Seattle chef Becky Selengut forages, podcasts, teaches, and cooks for clients on yachts. In between, she manages to find the time to write books, including Good Fish, Shroom (about mushrooms for eating, not their psychedelic cousins), and most recently, How to Taste, her “deep dive into salt, acid, bitter, sweet, fat, umami, bite (heat), aromatics, and texture.”
Every meal should offer at least a hint of each of these taste experiences, she says.
Could home cooks create and even appreciate such a meal? In short, can you teach a person how to add the finer nuances of taste?
Her answer, a resounding “Yes!”
Selengut’s classes, podcasts, and books teach us how to become masters of taste, identifying flavors, building flavors, balancing flavors, and even fixing flavors in a dish that has gone wrong.
Respecting Seafood’s Subtle Notes
When it comes to seafood, Selengut says, balancing flavors subtly adds a fine chef’s touch. She really likes salt, for example.
“A properly salted dish won’t be salty,” she writes, “it will taste more of itself. A carrot soup will taste more carroty: sweeter, more nuanced,” and the same applies to seafood of all kinds.
Next in seafood flavor-balancing is acidity, which, Selengut writes, “energizes food and wakes you up, slapping you out of a culinary deep sleep.” This is why we eat pickled ginger between bites of sashimi or sushi and squeeze lemons on fried fish (or, in landlubber fare, put cranberry sauce on turkey and ketchup on fries).
Pro tip: Not every dish needs acidity, but every meal must include some, and seafood often benefits from an acidic zing.
That’s why her recipe Salmon with Miso Vinaigrette and Sesame-Roasted Vegetables in How to Taste has a double dose of acid: full-fat Greek yogurt and sauerkraut made from green cabbage. Together, they balance out the rich salmon.
A properly salted dish won’t be salty. It will taste more of itself.
Another vital seafood-complementing flavor: umami, a Japanese term that means, roughly, “savory.” Chemically, umami foods are rich in an amino acid called glutamate. Selengut explains how anchovies, seaweed, and shellfish all make dishes taste richer with their boost of umami flavor.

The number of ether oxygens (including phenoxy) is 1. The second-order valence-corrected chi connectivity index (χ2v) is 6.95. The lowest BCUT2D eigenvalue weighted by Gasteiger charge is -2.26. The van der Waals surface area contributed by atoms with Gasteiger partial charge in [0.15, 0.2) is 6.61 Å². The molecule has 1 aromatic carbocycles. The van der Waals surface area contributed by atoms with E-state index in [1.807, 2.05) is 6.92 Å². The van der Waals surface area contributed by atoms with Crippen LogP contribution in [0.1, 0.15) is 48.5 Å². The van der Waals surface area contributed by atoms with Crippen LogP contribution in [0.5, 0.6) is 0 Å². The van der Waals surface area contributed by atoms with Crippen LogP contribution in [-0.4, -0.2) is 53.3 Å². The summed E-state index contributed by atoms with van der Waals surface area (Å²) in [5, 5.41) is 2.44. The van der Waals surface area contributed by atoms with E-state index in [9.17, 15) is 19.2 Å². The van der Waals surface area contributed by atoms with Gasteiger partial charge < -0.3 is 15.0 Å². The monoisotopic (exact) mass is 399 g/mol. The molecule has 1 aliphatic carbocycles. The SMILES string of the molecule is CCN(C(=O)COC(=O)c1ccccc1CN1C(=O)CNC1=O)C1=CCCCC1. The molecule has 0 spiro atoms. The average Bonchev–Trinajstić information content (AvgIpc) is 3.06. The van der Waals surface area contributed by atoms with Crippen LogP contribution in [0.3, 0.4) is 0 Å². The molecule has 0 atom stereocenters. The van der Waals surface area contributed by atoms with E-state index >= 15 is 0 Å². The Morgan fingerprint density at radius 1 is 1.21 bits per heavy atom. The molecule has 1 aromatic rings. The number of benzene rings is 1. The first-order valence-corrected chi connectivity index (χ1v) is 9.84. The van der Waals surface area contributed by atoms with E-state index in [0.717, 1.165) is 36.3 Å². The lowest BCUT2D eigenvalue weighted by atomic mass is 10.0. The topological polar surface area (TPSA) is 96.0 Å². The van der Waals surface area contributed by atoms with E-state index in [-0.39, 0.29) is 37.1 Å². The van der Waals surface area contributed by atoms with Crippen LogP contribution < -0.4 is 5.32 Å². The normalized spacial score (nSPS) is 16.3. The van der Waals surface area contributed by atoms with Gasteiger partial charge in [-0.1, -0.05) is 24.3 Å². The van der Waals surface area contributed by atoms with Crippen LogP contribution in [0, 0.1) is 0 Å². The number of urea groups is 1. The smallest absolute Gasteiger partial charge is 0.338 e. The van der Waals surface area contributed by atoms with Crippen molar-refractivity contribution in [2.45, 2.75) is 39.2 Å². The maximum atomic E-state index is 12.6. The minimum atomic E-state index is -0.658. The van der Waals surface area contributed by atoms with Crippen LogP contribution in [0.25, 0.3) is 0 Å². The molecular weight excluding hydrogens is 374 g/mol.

Taste in the Balance
Vital Choice’s Temma Ehrenfeld asked Selengut to walk us through the flavor balance of some of her favorite seafood recipes.
VC: A lot of people have someone who wants to eat meat for every meal. Let’s say you’ve got your steak guy, and he’s agreed to try seafood. What’s your best bet to feed him from an umami point of view?
Selengut: A classic, high-umami shellfish dish would be a pasta puttanesca with shellfish. It has olives, capers, anchovy, the chili flavor, and tomato sauce, and then you just throw smoked mussels in there.
Take half of one little anchovy that you get in a jar and melt it into olive oil and start your onions. It’s almost like adding MSG to your food. It just gives it a huge, rich, meaty, flavorful base.
VC: That’s a good reason to always have anchovies in the house.
Selengut: Yes, my wife is a pretty picky eater, so I hide all kinds of things by using small amounts and then adding other flavors so she doesn’t know it’s there. Anchovy will bring out a lot of that savory quality that meat eaters might miss in fish.
VC: What else could you put in the puttanesca for umami lovers?
Selengut: I would do shrimp, mussels, and clams — they would all be great.
VC: I love mussels. What else could you do with fresh ones?
Selengut: For home cooks who want dinner on the table quickly, I’d suggest mussels with tomato-Espelette butter. Espelette is a pepper, but you can substitute other interesting peppers or just use cayenne pepper.
VC: Can you walk us through the flavors in that combination?
Selengut: The shellfish provides some of that umami we’re talking about, and the smokiness from the peppers gives an extra dimension. The tomato paste is rich in natural glutamates. Garlic gives it aromatic qualities, as does the parsley you finish it with — it’s not there just for the color but also the aroma.